The U.S. Space Force is preparing for a space war beyond the Earth’s orbit as its Chinese and Russian counterparts move to exert their dominance over the final frontier.
According to a report by the Air Force Research Laboratory, the plan is designed to oppose China and Russia’s joint effort at claiming cislunar space — the volume of space outside of Earth’s orbit but within the moon’s gravitational pull, the Washington Times reports. The plan was outlined in a memorandum between the Space Force and NASA, made public this week after China and Russia issued plans for a joint research station to be constructed on the surface of the moon.
Both Russia and China’s space programs are deeply aligned with their military organizations, and the development of a moon base would offer both countries a significant advantage in the race to control cislunar space.
The memo, which is dated to September, extends the U.S. military’s mission beyond near Earth to reach all the 272,000 miles to the moon. The extension of Space Force, which was established by former President Donald Trump, calls upon “guardians” (the Space Force’s official designation for its personnel) to develop greater surveillance assets in what the military calls “space domain awareness” in the event of a space war.
The Space Force doctrine states that “humankind has changed, and our potential adversaries’ actions have significantly increased the likelihood of warfare in the space domain.”
To reinforce Space Force’s efforts, NASA will extend its manned explorations to the moon’s surface, returning once again to the Sea of Tranquility after many decades. NASA will also perform manned explorations to interplanetary destinations, to Mars and beyond.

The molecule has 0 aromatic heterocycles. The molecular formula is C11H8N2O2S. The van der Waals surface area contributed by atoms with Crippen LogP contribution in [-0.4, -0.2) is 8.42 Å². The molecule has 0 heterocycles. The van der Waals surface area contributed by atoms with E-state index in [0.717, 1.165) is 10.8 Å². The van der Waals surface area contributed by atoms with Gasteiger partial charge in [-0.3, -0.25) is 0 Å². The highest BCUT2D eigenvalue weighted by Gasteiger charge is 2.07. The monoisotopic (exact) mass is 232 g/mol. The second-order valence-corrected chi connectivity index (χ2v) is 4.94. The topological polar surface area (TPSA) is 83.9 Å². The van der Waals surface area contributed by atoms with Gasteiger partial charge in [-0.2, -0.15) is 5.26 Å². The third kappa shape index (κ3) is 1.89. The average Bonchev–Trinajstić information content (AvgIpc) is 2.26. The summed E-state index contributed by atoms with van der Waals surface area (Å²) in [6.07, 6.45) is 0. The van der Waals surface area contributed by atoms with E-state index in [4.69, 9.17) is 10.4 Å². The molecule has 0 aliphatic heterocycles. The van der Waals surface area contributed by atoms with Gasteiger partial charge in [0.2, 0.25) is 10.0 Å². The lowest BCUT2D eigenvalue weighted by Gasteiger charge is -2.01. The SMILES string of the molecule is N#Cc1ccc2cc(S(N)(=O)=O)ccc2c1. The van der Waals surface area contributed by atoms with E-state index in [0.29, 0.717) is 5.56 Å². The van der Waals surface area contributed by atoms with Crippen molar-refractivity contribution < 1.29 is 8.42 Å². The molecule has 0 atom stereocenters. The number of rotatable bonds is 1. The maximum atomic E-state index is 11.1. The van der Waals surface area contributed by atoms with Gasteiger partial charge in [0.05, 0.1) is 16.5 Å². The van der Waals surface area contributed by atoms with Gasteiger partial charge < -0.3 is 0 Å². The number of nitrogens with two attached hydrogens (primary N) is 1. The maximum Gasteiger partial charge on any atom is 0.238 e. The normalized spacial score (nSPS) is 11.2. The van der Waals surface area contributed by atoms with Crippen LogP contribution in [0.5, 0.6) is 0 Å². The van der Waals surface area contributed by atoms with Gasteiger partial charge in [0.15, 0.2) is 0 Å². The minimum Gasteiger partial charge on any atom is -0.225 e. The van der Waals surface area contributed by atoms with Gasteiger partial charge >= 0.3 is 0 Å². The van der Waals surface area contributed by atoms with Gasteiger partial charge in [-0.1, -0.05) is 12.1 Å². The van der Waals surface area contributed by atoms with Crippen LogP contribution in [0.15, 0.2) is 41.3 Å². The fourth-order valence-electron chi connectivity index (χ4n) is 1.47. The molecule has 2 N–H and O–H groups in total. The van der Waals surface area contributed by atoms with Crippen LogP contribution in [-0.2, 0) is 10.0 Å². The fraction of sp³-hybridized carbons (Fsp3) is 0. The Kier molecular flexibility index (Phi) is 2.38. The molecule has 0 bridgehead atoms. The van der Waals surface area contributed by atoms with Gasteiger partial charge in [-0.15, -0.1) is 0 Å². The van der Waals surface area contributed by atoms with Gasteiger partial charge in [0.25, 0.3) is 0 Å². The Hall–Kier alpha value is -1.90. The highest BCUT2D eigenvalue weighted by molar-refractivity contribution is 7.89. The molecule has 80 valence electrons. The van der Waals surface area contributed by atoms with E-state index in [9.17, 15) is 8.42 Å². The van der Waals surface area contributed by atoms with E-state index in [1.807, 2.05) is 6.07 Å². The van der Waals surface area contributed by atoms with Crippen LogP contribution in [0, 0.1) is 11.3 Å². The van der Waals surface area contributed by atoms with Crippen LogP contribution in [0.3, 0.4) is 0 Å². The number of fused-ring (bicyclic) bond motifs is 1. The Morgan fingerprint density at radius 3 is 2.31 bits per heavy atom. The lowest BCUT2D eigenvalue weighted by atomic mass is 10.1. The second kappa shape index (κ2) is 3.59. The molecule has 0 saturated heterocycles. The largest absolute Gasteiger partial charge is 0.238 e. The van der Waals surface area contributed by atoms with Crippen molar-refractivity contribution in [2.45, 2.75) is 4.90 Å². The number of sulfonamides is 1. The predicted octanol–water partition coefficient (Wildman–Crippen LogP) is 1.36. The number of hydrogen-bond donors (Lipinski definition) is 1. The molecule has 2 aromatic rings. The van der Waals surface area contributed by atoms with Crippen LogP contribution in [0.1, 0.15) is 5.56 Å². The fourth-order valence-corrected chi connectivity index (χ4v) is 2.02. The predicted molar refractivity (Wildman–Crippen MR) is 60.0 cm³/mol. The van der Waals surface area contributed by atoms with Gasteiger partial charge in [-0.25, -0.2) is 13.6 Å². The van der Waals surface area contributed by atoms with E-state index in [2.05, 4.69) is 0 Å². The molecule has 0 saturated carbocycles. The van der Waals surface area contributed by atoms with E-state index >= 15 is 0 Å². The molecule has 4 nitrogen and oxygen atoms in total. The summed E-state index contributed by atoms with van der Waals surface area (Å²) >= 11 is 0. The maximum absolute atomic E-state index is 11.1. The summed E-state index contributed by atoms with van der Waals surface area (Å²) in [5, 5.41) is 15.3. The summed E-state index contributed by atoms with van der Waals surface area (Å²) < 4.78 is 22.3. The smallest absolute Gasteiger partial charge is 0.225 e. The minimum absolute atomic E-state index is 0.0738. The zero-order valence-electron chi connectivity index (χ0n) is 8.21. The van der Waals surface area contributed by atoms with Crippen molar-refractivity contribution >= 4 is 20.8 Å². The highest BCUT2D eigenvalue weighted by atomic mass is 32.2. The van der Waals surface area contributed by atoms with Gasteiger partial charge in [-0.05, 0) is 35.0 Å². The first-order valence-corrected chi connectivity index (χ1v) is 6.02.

The Washington Times reports:
The National Space Council’s July 2020 report, “A New Era for Deep Space Exploration and Development,” predicts the moon’s surface and cislunar space will be used to develop new technologies, operational capabilities and commercial space systems for human presence on the moon, Mars and beyond.
The Space Force does not have a direct role in civil exploration but must support combatant commands to ensure free access to space. The memo expanded the Space Force’s mission to the moon and planets.
“[U.S. Space Force] now has an even greater surveillance task for space domain awareness (SDA) in that region, but its current capabilities and architecture are limited by technologies and an architecture designed for a legacy mission,” the memo stated. It noted that American space troops must now “provide the resources necessary to protect and defend vital U.S. interests in and beyond Earth orbit.”